But internal strife is not the order of today. Mosely is of the DSA’s old guard, more concerned with holding onto the left’s glory days—when “white flight” hollowed out the cities in the late 1960s—than discussing how to unleash socialism onto the 21st century.
His audience is a bit different. In a word, gentrifiers. They’re mostly a group of well-dressed young men (although one wears a t-shirt proclaiming his support of Medicare-for-All). But it’s not entirely Bernie Bros. There are a number of women, and yes, even left-wing parents—pushing their two children in strollers. One of the kids wears a beret.
“But now Adams Morgan is becoming very gentrified,” Mosely says as he starts leading the group down the street. “Housing prices have really skyrocketed in the past few years.”
He pauses for questions. A woman standing directly behind him asks if he’ll be covering the #unmute D.C. crisis. She’s referring to a spat that occurred just south of Meridian Hill Park a few weeks ago. A resident living in a brand new apartment complex called the police after getting annoyed at black employees blasting go-go onto the street down at the local Metro PCS. For the newcomer, it was a disturbance. For the locals, this was a Friday night tradition. The next week, black activists staged a protest in the streets around Adams Morgan, playing go-go as loudly as possible in an anti-gentrification rallying cry.
Mosely tells her that sort of thing is not on the list for today: “We’re only going to take a slice of Adams Morgan,” he says. “We won’t go over the whole neighborhood, but we’re going to try to take a look at some of the more significant left monuments.”
Those monuments turn out to be a series of row houses in which anti-Vietnam protesters and Nixon-era anarchists shacked up. Mosely points out the temporary dacha of Daniel and Philip Berrigan, the first Roman Catholic priests to appear on the FBI’s “most wanted” list (they were Jesuits). He also invites his gaggle to reflect upon the apartment building, in which rests the room where Carl Bernstein lived while he was writing All the President’s Men. He then stands for a long time in front of the row house wherein the Mayday Tribe plotted the overthrow of the federal government in 1971.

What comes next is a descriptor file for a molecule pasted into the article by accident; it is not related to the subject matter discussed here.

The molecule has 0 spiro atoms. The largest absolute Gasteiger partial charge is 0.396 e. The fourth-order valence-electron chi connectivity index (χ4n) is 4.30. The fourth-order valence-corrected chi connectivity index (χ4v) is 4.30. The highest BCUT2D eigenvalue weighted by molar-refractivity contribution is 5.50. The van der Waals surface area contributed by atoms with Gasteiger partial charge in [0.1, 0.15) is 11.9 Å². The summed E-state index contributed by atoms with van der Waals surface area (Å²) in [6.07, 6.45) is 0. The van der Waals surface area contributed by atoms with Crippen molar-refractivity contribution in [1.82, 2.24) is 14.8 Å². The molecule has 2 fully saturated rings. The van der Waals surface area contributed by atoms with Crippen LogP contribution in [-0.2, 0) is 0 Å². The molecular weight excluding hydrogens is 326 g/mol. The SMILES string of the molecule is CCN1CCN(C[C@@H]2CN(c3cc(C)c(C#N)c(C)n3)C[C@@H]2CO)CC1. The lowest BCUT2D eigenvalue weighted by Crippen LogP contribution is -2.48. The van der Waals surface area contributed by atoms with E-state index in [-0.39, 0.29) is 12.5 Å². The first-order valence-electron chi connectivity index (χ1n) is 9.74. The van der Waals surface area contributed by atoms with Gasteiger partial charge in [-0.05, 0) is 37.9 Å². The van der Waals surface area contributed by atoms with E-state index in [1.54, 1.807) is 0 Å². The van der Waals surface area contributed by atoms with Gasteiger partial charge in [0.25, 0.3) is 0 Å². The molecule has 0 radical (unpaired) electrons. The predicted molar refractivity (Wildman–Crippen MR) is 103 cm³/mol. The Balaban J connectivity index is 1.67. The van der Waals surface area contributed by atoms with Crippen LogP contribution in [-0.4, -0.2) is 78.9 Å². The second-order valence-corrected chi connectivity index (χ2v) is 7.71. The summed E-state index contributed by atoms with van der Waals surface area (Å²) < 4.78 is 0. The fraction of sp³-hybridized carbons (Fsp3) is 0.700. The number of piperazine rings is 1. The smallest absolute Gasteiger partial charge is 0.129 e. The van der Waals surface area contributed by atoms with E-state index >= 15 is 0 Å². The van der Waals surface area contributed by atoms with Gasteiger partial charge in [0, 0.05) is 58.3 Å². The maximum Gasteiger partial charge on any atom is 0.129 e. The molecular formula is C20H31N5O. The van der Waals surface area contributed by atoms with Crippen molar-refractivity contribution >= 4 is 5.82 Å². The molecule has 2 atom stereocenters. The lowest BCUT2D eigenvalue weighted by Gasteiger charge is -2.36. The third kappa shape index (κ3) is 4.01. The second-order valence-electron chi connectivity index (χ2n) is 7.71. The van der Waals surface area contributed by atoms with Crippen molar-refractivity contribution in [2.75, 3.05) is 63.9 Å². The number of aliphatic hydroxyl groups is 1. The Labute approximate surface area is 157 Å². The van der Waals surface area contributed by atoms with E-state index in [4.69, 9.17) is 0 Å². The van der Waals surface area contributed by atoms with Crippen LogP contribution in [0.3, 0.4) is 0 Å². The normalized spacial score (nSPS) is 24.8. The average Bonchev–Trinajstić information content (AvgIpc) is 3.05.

As he walks toward the Mayday Tribe house, Mosely casts a sidelong glance at the Adam’s Inn bed and breakfast across the street.
“Another indication of the gentrification here: Take a look at the row houses over there. See that bed and breakfast, with all those flags,” he says. Some of the crew looks over at the house flying the American flag right alongside the TripAdvisor flag. It’s an old D.C. community fixture, serving Adams Morgan since the late 1980s. Mosely nearly steps in a pile of dog crap.
About a block later, a young man holding a baby walks down the street toward Mosely. He stops and addresses the group.
“That bed and breakfast has been there for over 30 years,” he says. “I heard you back there, and just thought you should know.”
“Thirty years?” Mosely says. “Well, I’ve never seen it before, not since I’ve lived here.”
“Just wanted you to know,” the man says.
“Huh, 30 years,” Mosely says as he turns back toward his audience. “Well, uh, thank you, I didn’t know that.”
And then Mosely’s off, further into Adams Morgan—mindful not to step in any more dog crap.